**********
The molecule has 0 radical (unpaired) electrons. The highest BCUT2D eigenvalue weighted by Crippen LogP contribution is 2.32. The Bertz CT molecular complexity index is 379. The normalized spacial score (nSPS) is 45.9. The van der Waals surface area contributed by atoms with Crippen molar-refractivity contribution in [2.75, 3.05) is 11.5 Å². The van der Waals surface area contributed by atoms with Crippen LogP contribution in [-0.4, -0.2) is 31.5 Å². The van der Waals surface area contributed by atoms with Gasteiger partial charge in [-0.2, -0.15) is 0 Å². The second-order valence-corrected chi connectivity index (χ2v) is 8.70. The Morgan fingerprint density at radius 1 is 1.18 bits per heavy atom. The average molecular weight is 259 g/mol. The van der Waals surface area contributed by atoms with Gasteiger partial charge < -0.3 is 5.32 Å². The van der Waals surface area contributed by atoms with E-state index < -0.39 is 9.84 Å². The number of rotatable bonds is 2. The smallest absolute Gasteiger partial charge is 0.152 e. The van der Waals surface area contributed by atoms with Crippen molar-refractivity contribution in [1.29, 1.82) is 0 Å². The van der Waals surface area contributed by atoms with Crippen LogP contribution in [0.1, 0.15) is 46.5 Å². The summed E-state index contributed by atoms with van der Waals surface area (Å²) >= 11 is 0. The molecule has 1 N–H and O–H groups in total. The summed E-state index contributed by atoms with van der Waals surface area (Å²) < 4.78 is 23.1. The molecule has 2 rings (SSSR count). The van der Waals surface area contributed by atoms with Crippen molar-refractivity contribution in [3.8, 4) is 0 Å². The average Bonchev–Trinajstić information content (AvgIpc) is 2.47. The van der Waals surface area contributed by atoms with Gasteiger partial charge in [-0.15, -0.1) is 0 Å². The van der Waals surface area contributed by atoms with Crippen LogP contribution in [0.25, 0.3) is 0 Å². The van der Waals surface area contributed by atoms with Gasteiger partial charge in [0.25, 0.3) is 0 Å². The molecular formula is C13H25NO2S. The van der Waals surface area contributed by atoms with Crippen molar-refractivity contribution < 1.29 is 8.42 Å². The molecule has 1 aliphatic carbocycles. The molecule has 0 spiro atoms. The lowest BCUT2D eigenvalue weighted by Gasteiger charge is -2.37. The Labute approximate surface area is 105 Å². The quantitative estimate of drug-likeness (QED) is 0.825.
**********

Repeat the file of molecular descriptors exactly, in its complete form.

The molecule has 0 radical (unpaired) electrons. The highest BCUT2D eigenvalue weighted by Crippen LogP contribution is 2.32. The Bertz CT molecular complexity index is 379. The normalized spacial score (nSPS) is 45.9. The van der Waals surface area contributed by atoms with Crippen molar-refractivity contribution in [2.75, 3.05) is 11.5 Å². The van der Waals surface area contributed by atoms with Crippen LogP contribution in [-0.4, -0.2) is 31.5 Å². The van der Waals surface area contributed by atoms with Gasteiger partial charge in [-0.2, -0.15) is 0 Å². The second-order valence-corrected chi connectivity index (χ2v) is 8.70. The Morgan fingerprint density at radius 1 is 1.18 bits per heavy atom. The average molecular weight is 259 g/mol. The van der Waals surface area contributed by atoms with Gasteiger partial charge < -0.3 is 5.32 Å². The van der Waals surface area contributed by atoms with E-state index < -0.39 is 9.84 Å². The number of rotatable bonds is 2. The smallest absolute Gasteiger partial charge is 0.152 e. The van der Waals surface area contributed by atoms with Crippen molar-refractivity contribution in [1.29, 1.82) is 0 Å². The van der Waals surface area contributed by atoms with Crippen LogP contribution in [0.1, 0.15) is 46.5 Å². The summed E-state index contributed by atoms with van der Waals surface area (Å²) >= 11 is 0. The molecule has 1 N–H and O–H groups in total. The summed E-state index contributed by atoms with van der Waals surface area (Å²) < 4.78 is 23.1. The molecule has 2 rings (SSSR count). The van der Waals surface area contributed by atoms with Crippen molar-refractivity contribution in [3.8, 4) is 0 Å². The average Bonchev–Trinajstić information content (AvgIpc) is 2.47. The van der Waals surface area contributed by atoms with Gasteiger partial charge in [-0.15, -0.1) is 0 Å². The van der Waals surface area contributed by atoms with Crippen LogP contribution in [0.25, 0.3) is 0 Å². The van der Waals surface area contributed by atoms with Gasteiger partial charge in [0.25, 0.3) is 0 Å². The molecular formula is C13H25NO2S. The van der Waals surface area contributed by atoms with Crippen molar-refractivity contribution < 1.29 is 8.42 Å². The molecule has 1 aliphatic carbocycles. The molecule has 0 spiro atoms. The lowest BCUT2D eigenvalue weighted by Gasteiger charge is -2.37. The Labute approximate surface area is 105 Å². The quantitative estimate of drug-likeness (QED) is 0.825.